U.S. Default Potentially Worse Than Lehman: Nichols

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Oct. 7 (Bloomberg) -- Rob Nichols, president and CEO of the Financial Services Forum, discusses the impasse over the U.S. debt ceiling with Mark Crumpton on Bloomberg Television's "Bottom Line." (Source: Bloomberg)

The biggest financial terms doing business in the u.s.. i began by asking him about the level of frustration ceos are feeling because of the deadlock in washington.

There is a lot of concern over this current impasse.

Obviously, our message to policymakers on both sides is to work together.

Defaulting on our debt is unthinkable.

It is unfathomable.

There is a lot of concern on the part of the markets.

This is not just on the need to everett this crisis here.

But also we have a strong desire for both parties to work together to put our nation on a long-term fiscally sustainable path.

That is entitlement reform.

This is roughly 75% of our long- term debt.

Then we are also in the middle of a government shutdown.

Let's talk about a grand bargain.

President obama and speaker banner almost have mom.

Is it time to revive that.

This is so partisan the only baby steps can be achieved?

I hope we could arrive back at a larger deal that puts our nation on a fiscally sustainable path.

We need to bend the cost curve.

We all need to do that.

If we are able to put together a longer deal that in versus a smaller deal, i think that would probably be very welcomed.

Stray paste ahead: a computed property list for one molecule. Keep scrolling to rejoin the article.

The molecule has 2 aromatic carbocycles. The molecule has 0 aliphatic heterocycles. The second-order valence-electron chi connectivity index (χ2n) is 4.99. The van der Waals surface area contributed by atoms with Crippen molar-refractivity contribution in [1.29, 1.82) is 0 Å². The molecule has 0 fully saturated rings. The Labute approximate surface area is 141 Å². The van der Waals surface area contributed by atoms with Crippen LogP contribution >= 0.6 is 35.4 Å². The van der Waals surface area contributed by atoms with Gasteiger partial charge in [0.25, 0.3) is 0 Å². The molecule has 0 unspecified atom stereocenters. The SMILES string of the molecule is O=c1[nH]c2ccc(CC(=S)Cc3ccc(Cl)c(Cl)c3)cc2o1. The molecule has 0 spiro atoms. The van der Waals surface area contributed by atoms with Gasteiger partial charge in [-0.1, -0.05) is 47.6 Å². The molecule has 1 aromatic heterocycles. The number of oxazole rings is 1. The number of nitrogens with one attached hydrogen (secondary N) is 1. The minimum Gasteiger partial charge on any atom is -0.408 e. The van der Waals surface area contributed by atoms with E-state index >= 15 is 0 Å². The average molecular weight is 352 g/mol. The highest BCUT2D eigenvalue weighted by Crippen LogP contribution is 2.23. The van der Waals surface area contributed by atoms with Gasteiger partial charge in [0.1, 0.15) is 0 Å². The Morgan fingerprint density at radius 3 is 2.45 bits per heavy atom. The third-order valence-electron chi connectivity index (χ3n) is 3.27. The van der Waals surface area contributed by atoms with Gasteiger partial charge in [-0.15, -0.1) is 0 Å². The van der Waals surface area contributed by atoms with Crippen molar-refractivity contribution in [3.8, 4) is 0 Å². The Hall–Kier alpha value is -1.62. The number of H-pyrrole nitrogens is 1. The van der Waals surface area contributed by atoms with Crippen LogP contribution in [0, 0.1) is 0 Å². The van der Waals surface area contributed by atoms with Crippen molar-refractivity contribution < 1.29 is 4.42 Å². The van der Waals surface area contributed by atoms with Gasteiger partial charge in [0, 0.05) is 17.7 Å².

I think the markets would view that very positively and very favorably.

We also want to restore our global leadership.

There are questions about our nation's ability to get this done.

The ability of our nation to govern itself in a thoughtful way.

If we err -- were able to put something broader together that reforms taxes and makes it more competitive intensity debt ceiling, i think the markets would cheer that.

The white house and congress no doubt hear your concerns.

There is a difference between hearing and listening.

How much clout do the ceos half of affecting change?

We met with leaders of both parties.

Our message in our meetings was on the need to avert any sort of debt default.

That was the bulk of the conversation that if we were going to default on its debt the negative consequences associated with that would be quite severe and quite unfortunate.

In terms of the debate underway, we have had several days between now and october 17. we are continuing to urge both parties to work together to arrive at a solution so that we do not bring additional economic harm onto our economy and the american people.

The government shutdown is being felt around the country.

The default on america's debt would be felt around the world.

Describe for us the global ripple effect if the nation's debt ceiling is not raise?

As unfortunate as the shutdown is, it would pale in comparison to a debt default.

We think it would be a severe trauma globally.

Obviously, you would have skyrocketing interest rates that would dampen economic growth here.

It will make it harder to pay down our debt.

The interest on the debt will increase.

As you know, the real scary potential is the fact that u.s. treasuries are the foundation of the global financial system.

The whole thing would unravel.

I think the consequences are unthinkable and just unfathomable.

With it be worse than lehman?

A lot of people have been saying that.

I think it certainly has the potential for that to be worse.

I think that is right.

At the same time we are trying to be very careful.

We're not trying to spook or rattled the markets.

The leaders of the financial services form do feel that deeply.

We do need to talk about the potential negative economic consequences of default so there

This text has been automatically generated. It may not be 100% accurate.

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